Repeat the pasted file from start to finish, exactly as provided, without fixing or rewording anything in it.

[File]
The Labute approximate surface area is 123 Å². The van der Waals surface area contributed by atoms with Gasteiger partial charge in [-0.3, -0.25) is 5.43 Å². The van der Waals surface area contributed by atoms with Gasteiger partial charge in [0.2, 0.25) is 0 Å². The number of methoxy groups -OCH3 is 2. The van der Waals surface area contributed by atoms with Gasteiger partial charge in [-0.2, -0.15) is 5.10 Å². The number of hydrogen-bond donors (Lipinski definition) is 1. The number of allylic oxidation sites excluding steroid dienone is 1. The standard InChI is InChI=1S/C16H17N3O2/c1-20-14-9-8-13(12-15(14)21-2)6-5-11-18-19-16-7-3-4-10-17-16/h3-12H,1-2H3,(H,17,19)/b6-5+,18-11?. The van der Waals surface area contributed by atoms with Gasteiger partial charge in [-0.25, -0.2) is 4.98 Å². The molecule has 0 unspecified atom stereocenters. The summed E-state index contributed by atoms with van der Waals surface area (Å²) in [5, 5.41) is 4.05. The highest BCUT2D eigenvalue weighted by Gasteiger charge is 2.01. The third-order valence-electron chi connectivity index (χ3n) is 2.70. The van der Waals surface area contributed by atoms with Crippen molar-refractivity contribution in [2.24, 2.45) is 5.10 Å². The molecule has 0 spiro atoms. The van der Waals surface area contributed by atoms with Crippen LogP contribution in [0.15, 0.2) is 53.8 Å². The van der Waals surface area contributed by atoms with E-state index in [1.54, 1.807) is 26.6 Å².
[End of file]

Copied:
The Labute approximate surface area is 123 Å². The van der Waals surface area contributed by atoms with Gasteiger partial charge in [-0.3, -0.25) is 5.43 Å². The van der Waals surface area contributed by atoms with Gasteiger partial charge in [0.2, 0.25) is 0 Å². The number of methoxy groups -OCH3 is 2. The van der Waals surface area contributed by atoms with Gasteiger partial charge in [-0.2, -0.15) is 5.10 Å². The number of hydrogen-bond donors (Lipinski definition) is 1. The number of allylic oxidation sites excluding steroid dienone is 1. The standard InChI is InChI=1S/C16H17N3O2/c1-20-14-9-8-13(12-15(14)21-2)6-5-11-18-19-16-7-3-4-10-17-16/h3-12H,1-2H3,(H,17,19)/b6-5+,18-11?. The van der Waals surface area contributed by atoms with Gasteiger partial charge in [-0.25, -0.2) is 4.98 Å². The molecule has 0 unspecified atom stereocenters. The summed E-state index contributed by atoms with van der Waals surface area (Å²) in [5, 5.41) is 4.05. The highest BCUT2D eigenvalue weighted by Gasteiger charge is 2.01. The third-order valence-electron chi connectivity index (χ3n) is 2.70. The van der Waals surface area contributed by atoms with Crippen molar-refractivity contribution in [2.24, 2.45) is 5.10 Å². The molecule has 0 spiro atoms. The van der Waals surface area contributed by atoms with Crippen LogP contribution in [0.15, 0.2) is 53.8 Å². The van der Waals surface area contributed by atoms with E-state index in [1.54, 1.807) is 26.6 Å².